- Sprint planning
Sprint planning always takes place after the sprint review, on the basis of which the client evaluates the previous sprint, estimates how much the team is able to do and on this basis fills the task table so that the estimation covers the sprint period.
Some of the developers, who do not work in the sprint system, work according to extreme programming techniques, i.e. by working closely with the client and providing solutions depending on current needs. In this system, much attention is paid to testing and planning with the customer. What does work in this system look like? We asked Wojtek, whose project is based on extreme programming assumptions:
“We have single components that we can test directly without using a dozen services, we also have a lot of autonomy. We can afford to separate the complexity. In our work, we focus on: test driven development, simple design, hexagonal architecture as well as microservices. According to the rules of extreme programming, we focus a lot on quality, tests and programming in pairs. Direct cooperation with the client makes it possible for us to sit down together and edit the code at the same time. ”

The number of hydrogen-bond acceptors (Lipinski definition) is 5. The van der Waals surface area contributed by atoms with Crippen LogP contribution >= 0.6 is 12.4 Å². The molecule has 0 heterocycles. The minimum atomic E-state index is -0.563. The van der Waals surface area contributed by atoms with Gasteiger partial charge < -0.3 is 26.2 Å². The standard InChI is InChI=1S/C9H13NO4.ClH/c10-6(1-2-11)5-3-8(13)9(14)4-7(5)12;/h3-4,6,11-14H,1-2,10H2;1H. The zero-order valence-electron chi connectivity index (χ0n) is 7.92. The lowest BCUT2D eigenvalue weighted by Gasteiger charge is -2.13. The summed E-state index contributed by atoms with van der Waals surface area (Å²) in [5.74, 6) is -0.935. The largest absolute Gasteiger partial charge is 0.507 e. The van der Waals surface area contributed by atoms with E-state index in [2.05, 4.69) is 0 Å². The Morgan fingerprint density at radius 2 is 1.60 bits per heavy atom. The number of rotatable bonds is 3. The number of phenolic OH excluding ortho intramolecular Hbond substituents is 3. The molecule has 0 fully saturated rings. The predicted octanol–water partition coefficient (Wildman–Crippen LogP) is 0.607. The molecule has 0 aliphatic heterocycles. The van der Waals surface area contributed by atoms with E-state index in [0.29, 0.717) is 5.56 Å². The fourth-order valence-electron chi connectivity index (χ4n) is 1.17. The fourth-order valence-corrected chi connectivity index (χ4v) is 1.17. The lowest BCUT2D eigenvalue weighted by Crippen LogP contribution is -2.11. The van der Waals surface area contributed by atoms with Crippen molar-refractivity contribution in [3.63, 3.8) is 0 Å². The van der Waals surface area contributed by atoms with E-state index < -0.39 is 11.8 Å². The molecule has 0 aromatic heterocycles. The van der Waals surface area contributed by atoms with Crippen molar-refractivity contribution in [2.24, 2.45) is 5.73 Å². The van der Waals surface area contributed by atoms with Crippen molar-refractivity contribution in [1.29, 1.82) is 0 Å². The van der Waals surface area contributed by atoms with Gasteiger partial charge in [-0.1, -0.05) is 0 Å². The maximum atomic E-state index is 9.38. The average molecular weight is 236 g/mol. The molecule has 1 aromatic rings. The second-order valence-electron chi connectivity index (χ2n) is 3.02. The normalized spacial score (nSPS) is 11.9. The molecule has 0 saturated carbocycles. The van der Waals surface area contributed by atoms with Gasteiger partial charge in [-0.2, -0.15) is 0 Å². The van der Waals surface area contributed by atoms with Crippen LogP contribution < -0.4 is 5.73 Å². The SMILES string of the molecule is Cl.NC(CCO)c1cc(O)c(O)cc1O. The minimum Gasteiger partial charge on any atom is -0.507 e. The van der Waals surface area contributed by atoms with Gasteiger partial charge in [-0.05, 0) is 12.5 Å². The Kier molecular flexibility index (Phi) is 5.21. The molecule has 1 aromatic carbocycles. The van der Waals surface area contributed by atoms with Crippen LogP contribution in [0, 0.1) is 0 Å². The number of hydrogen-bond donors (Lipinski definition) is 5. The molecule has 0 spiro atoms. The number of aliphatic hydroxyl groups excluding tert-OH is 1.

Additionally, our developers have meetings with Project Managers once a month. This is the moment to check how they feel about their project and if there is anything they would like to change in the context of their work. In addition, they also hold regular 1-2-1 meetings with Team Leaders, where development and evaluation opportunities are mainly discussed.
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Due to the experience and seniority of our Senior Developers, apart from the daily programming part, they are also responsible for architectural issues. These include the selection of tools, patterns, application implementation issues – so the entire product lifecycle. Our developers, apart from their excellent technical skills, are also technical consultants for clients. Thanks to this they are an integral business part of every project.